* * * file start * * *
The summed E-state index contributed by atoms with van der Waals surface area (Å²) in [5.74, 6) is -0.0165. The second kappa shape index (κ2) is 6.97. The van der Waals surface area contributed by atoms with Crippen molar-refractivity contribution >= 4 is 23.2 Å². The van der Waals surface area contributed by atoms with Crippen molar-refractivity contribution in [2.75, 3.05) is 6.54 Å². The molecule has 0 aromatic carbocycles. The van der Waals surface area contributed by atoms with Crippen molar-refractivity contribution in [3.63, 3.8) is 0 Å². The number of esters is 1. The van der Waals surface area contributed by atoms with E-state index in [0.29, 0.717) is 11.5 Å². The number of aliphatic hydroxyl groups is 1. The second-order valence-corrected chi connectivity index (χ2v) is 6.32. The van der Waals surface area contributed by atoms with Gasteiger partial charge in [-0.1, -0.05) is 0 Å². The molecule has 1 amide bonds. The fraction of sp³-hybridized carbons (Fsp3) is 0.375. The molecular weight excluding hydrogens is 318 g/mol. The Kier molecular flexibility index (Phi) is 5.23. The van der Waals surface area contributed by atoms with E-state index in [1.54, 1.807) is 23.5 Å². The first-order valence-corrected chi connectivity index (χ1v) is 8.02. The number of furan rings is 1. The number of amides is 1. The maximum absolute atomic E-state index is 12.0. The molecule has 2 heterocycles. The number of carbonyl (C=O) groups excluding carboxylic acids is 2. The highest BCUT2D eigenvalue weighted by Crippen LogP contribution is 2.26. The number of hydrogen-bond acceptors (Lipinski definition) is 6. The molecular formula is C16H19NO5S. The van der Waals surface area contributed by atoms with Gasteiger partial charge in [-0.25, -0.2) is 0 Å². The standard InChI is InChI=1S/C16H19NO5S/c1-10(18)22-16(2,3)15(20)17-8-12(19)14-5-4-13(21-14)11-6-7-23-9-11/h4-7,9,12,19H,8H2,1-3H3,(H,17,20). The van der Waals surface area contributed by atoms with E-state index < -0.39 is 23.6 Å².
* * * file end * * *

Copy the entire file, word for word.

The summed E-state index contributed by atoms with van der Waals surface area (Å²) in [5.74, 6) is -0.0165. The second kappa shape index (κ2) is 6.97. The van der Waals surface area contributed by atoms with Crippen molar-refractivity contribution >= 4 is 23.2 Å². The van der Waals surface area contributed by atoms with Crippen molar-refractivity contribution in [2.75, 3.05) is 6.54 Å². The molecule has 0 aromatic carbocycles. The van der Waals surface area contributed by atoms with Crippen molar-refractivity contribution in [3.63, 3.8) is 0 Å². The number of esters is 1. The van der Waals surface area contributed by atoms with E-state index in [0.29, 0.717) is 11.5 Å². The number of aliphatic hydroxyl groups is 1. The second-order valence-corrected chi connectivity index (χ2v) is 6.32. The van der Waals surface area contributed by atoms with Gasteiger partial charge in [-0.1, -0.05) is 0 Å². The molecule has 1 amide bonds. The fraction of sp³-hybridized carbons (Fsp3) is 0.375. The molecular weight excluding hydrogens is 318 g/mol. The Kier molecular flexibility index (Phi) is 5.23. The van der Waals surface area contributed by atoms with E-state index in [1.54, 1.807) is 23.5 Å². The first-order valence-corrected chi connectivity index (χ1v) is 8.02. The number of furan rings is 1. The number of amides is 1. The maximum absolute atomic E-state index is 12.0. The molecule has 2 heterocycles. The number of carbonyl (C=O) groups excluding carboxylic acids is 2. The highest BCUT2D eigenvalue weighted by Crippen LogP contribution is 2.26. The number of hydrogen-bond acceptors (Lipinski definition) is 6. The molecular formula is C16H19NO5S. The van der Waals surface area contributed by atoms with Gasteiger partial charge in [-0.25, -0.2) is 0 Å². The standard InChI is InChI=1S/C16H19NO5S/c1-10(18)22-16(2,3)15(20)17-8-12(19)14-5-4-13(21-14)11-6-7-23-9-11/h4-7,9,12,19H,8H2,1-3H3,(H,17,20). The van der Waals surface area contributed by atoms with E-state index < -0.39 is 23.6 Å².